More than 1,000 people gathered to support Save Bukit Kiara Awareness Walk.
Everyone have the same thing in mind. To voice out to the relevant authorities...Gazette Bukit Kiara!
Monday July 16, 2012
Nature lovers do their bit for Bukit Kiara
By VIJENTHI NAIR
KUALA LUMPUR: Nature lovers walked the talk by turning up in large numbers at Bukit Kiara to call for the green lung to be gazetted.
Signatures were also collected for a petition during the one hour walk organised by the Friends of Bukit Kiara at 8am yesterday.
The petition, among others, wants a stop to all construction work at Bukit Kiara. It will be submitted to Housing and Local Government Minister Datuk Seri Chor Chee Heung.
The construction, which is still ongoing, caused an estimated 3,000 mature trees to be felled, trails to be damaged and has affected water quality in the area.
Selangor Malaysian Nature Society (MNS) chairman Henry Goh said the gazetting was promised by the Federal Territories Ministry back in 2006 and is still pending.
“There is a proposal to construct arboretums, buildings and cement lanes, as well as shop lots and a food court within the forest.
“We are not against development but it should not be done at the expense of nature,” said Goh, who took part in the walk.
Others included MNS president Prof Dr Maketab Mohamed, Trails Association of Kuala Lumpur and Selangor (Traks) president Scott Roberts, Global Environmental Centre (GEC) River Care Programme coordinator Dr K. Kalithasan, The Star group chief editor Datuk Seri Wong Chun Wai and Segambut MP Lim Lip Eng.
Chor had earlier explained that clearing work being done at Bukit Kiara was to ensure it stays a green lung reserve.
He said the security fencing was built by the Landscape Department to protect the park from illegal encroachment.
He was also quoted as saying the paths were cleared to bring the equipment and material for the fencing. However, some residents had expressed concern that the clearing work was a prelude to commercial development.
Monday July 16, 2012
Construction works in Bukit Kiara causing much damage to the hill
By VIJENTHI NAIR
Photos By RAYMOND OOI
IT WAS not just another walk in the park.
More than 1,000 people turned up to join a peaceful awareness walk at Bukit Kiara, Kuala Lumpur yesterday wearing custom-made “Save Bukit Kiara” T-shirt in a silent protest against the current developments on the Kiara hill.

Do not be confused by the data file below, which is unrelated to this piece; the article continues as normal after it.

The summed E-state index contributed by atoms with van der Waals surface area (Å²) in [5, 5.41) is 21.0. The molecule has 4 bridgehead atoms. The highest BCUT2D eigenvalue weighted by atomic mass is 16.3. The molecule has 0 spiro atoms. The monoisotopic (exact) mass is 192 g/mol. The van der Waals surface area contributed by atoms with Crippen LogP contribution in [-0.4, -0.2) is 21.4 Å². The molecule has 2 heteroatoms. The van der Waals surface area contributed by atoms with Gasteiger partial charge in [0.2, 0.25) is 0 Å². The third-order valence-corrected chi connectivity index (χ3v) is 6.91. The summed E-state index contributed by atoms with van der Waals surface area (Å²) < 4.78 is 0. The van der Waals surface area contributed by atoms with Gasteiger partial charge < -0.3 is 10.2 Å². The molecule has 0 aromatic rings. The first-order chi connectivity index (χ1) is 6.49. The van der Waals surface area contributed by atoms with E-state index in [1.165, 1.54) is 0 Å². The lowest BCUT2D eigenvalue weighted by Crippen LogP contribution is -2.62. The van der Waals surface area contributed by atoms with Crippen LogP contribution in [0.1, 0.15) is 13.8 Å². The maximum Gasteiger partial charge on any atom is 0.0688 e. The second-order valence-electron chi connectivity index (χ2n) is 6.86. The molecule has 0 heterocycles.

Bukit Kiara has been subjected to a certain degree of damage with the construction of a 3.5m high fence along a 4.7km stretch by the National Landscape Department (JLN).
The construction has upset many Bukit Kiara visitors and environmentalists.
The construction, which is still going on, has resulted in around 3,000 matured trees felled and some trails damaged, among others.
The massive earthworks have also affected the pristine water body in the heart of the hill and all the points downstream.
During the walk, a sizeable number of participants also took onto the trails themselves, coming up from the pond at the Lembah Kiara Park on a trail called Park Connector to join the walk, while others were led onto Magic Carpet and 2K, so they got a feel of the two popular trails in Bukit Kiara.
Mountain bikers, some from as far as Singapore, also turned up to show their support to save the trails, which are known to be among the best mountain biking trails in Asia.
Signatures were also collected to submit a petition to Housing and Local Government Minister Datuk Seri Chor Chee Heung, demanding a stop to all construction works, requesting frequent dialogues with the stakeholders and the complete gazettement of the hill as a permanent forest reserve by the end of the year.
So far, more than 10,000 signatures have been collected.
“The hills are our treasure and heritage.